Are you questioning your social media use? Have you found yourself trying a social media detox? Do you worry that social media is having a negative impact on your mental health?
If you answered yes to any of these, you are not alone. More and more often, clients are coming in to my office discussing social media as having a negative impact on their well-being. This is usually in conjunction with other concerns such as; anxiety and/or depression, body image, perfectionism, and self-worth. Nonetheless, it is clear that as a society, social media is having a profound impact on the way we view ourselves, our perceptions of others, and ultimately our mental health.
From a personal perspective, I have been examining my own relationship with social media. I am currently on month 2 of my Instagram purge. Events in my personal life left me feeling disconnected, lonely, sad, and anxious. Life happens, as it does. However, I needed to take a closer look at the way social media was impacting me negatively. Most importantly, the consequences social media was having on my thoughts, feelings, and behaviors.
Research is showing more correlation between mental health and social media.
For example, this article from Forbes, describes research that not only shows a correlation between mental health and social media usage “but causation—in other words, tweaking your time on social media actually has measurable effects on mental health.” Social media impacts our worldview and our sense of self. Comparing our lives to the lives others can lead to low self-worth. In addition, beliefs such as; “I’m not good enough” and “I’m not worthy of that life/relationship/experience etc.” are a catalyst for increased depression. Using social media as a way to numb throughout the day and obsessively checking our feeds promotes anxiety. And for what?
I believe ultimately we are looking for a way to feel connection.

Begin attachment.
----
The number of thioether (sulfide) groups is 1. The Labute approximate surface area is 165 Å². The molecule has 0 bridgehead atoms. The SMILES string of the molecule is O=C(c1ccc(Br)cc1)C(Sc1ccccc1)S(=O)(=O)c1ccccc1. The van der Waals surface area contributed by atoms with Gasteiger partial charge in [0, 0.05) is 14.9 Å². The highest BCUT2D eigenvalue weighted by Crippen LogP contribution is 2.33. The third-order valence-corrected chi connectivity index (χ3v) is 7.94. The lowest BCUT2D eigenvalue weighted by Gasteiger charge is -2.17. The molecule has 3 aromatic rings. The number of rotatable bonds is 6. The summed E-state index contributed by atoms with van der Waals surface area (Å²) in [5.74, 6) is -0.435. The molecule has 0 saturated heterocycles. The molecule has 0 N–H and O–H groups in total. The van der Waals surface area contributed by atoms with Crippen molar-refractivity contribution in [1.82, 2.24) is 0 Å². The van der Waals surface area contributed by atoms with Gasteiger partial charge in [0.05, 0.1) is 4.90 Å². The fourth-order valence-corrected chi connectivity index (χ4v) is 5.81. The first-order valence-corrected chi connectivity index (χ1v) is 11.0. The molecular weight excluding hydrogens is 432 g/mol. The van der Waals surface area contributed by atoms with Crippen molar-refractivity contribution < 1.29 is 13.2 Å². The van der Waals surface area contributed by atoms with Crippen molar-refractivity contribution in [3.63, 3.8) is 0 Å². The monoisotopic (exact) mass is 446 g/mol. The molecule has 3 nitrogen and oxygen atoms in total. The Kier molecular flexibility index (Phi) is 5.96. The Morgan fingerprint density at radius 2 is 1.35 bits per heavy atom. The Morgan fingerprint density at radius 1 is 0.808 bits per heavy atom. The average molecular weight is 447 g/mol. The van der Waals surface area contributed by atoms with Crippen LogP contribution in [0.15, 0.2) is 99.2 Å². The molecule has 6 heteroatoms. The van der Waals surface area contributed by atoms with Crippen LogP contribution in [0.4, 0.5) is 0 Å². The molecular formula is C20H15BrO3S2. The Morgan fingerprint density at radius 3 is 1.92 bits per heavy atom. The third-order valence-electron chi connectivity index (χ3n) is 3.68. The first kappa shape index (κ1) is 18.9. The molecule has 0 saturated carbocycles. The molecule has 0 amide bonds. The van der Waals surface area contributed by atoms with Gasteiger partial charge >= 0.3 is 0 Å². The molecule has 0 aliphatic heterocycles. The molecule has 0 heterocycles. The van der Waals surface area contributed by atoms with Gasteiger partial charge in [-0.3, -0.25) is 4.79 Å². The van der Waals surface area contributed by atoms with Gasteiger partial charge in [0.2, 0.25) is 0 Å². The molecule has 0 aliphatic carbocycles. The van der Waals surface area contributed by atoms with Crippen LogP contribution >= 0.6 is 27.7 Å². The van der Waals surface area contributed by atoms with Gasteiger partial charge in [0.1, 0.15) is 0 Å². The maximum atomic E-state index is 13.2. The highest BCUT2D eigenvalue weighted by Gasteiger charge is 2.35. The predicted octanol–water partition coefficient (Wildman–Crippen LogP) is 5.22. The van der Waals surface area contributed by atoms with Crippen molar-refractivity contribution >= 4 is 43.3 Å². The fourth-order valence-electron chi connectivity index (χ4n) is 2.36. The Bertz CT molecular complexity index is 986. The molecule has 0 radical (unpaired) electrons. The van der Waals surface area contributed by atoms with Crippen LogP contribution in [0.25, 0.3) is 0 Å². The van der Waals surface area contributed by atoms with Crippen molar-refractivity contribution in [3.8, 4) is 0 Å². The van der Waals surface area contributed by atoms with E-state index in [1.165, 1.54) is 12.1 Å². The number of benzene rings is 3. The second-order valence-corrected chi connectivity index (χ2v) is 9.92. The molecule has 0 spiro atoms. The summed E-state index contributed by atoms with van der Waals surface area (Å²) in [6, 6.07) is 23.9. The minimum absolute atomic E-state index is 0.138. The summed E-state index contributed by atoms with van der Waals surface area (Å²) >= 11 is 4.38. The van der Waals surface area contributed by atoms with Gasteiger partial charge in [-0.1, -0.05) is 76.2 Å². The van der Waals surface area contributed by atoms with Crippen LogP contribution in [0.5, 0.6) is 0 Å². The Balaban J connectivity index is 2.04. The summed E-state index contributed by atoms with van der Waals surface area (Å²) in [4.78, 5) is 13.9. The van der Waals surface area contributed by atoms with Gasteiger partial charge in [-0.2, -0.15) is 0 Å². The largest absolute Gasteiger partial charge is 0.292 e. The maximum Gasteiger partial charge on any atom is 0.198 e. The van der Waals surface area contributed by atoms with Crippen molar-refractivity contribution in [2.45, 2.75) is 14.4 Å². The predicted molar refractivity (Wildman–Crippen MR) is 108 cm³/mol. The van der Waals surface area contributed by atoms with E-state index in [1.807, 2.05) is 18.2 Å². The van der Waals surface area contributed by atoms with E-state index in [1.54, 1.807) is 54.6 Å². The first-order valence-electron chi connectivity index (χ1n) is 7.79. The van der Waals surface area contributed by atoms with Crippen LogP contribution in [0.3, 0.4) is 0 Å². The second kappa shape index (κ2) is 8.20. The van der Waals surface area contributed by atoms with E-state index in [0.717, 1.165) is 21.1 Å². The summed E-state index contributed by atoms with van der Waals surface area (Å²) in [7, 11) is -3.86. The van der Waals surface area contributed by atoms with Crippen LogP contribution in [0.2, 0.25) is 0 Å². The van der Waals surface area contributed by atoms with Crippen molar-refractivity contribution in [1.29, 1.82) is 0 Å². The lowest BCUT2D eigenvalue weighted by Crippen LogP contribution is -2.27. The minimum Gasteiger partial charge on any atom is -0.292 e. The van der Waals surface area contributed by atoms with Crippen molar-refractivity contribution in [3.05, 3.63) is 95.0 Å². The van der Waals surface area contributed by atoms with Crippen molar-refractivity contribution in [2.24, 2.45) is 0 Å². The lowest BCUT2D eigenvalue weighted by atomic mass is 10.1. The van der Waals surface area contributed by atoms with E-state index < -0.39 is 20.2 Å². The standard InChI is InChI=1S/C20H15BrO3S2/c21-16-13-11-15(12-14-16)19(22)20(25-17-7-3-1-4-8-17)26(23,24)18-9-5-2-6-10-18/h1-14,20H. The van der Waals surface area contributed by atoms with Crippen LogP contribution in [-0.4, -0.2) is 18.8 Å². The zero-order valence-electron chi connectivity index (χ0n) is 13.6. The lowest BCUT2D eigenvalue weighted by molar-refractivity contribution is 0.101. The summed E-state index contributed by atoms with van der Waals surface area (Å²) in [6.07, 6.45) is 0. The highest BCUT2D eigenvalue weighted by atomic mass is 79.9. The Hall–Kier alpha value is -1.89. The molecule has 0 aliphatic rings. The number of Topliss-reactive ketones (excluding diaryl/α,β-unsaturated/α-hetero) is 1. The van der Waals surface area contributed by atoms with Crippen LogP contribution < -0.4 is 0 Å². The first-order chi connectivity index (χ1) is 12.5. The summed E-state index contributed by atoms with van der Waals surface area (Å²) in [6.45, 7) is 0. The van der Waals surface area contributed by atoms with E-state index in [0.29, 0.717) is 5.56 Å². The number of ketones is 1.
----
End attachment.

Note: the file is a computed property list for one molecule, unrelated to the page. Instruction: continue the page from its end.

Unfortunately, the distorted reality of social media is having the exact opposite effect. Comparing our lives to those we see on social media can create more loneliness and isolation, increase negative beliefs about self, and further fuel anxiety and depression. For me, some platforms tend to be more triggering than others. However, here are the 5 most powerful lessons I learned about my mental health and social media while on hiatus:
- Comparison breeds resentment. The more I compared my life to others, the more indignation I felt. It became harder and harder to come from a place of love and compassion.
- The impact on my mood was IMMEDIATE. I could start the day feeling content and after only a few minutes of scrolling I would find myself agitated, unsettled, and anxious about who I am and where I was in my life.
- I waste a TON of time scrolling. I mean A LOT! I could actually be spending that time doing something productive, that made me feel good about myself.
- What I don’t know can’t hurt me. Piggy-backing on #1, I only felt like shit when I compared my life to others. If I could limit the amount of information that encouraged comparison, I could focus I what is working for ME, in MY life.
- Being more intentional about how I spend my time actually decreases anxiety! Choosing to do something different is incredibly empowering.
If it is true, and I believe it is, that we are all ultimately seeking connection, changing our relationship with social media is a step in the right direction. Whether it is connection with others or a deeper connection to self we have to be willing to do something different. So even if you are not quite ready to give up social media cold turkey, here are 5 ways to begin to shift the pattern of behavior. Ultimately, helping to improve self-confidence, decrease depression and anxiety, and be more mindful about living in the present.
- Limit the amount of time you spend on social media. Allow yourself a given number of minutes to spend on ALL social media. Use your phone app to track it, don’t just assume you can keep track of it in your head, because we all know how it can become a black-hole-time-suck.
- Turn off notifications. All the posts and likes will be there when YOU choose to look. Avoid being tempted by the distraction of notifications.
- When you need a mental break, choose to do something different: meditate, journal, take a walk. Focus on what is working for you right now, as opposed to comparison the others.
- Notice changes in your mood over time. Do you feel better throughout the day if you do not look at your accounts before you even get out of bed?
- Choose to connect to the real humans in your life instead. Call a friend, family member, or attend social activities.
I imagine one day I will go back to scrolling Instagram, but for now I feel a sense of peacefulness knowing that my life and my mental health are my focus. These tips are not a substitute for professional mental health treatment. If you feel anxious and depressed I encourage you to reach out for support from a licensed professional. However, these are small steps that yield big results for our mental health!
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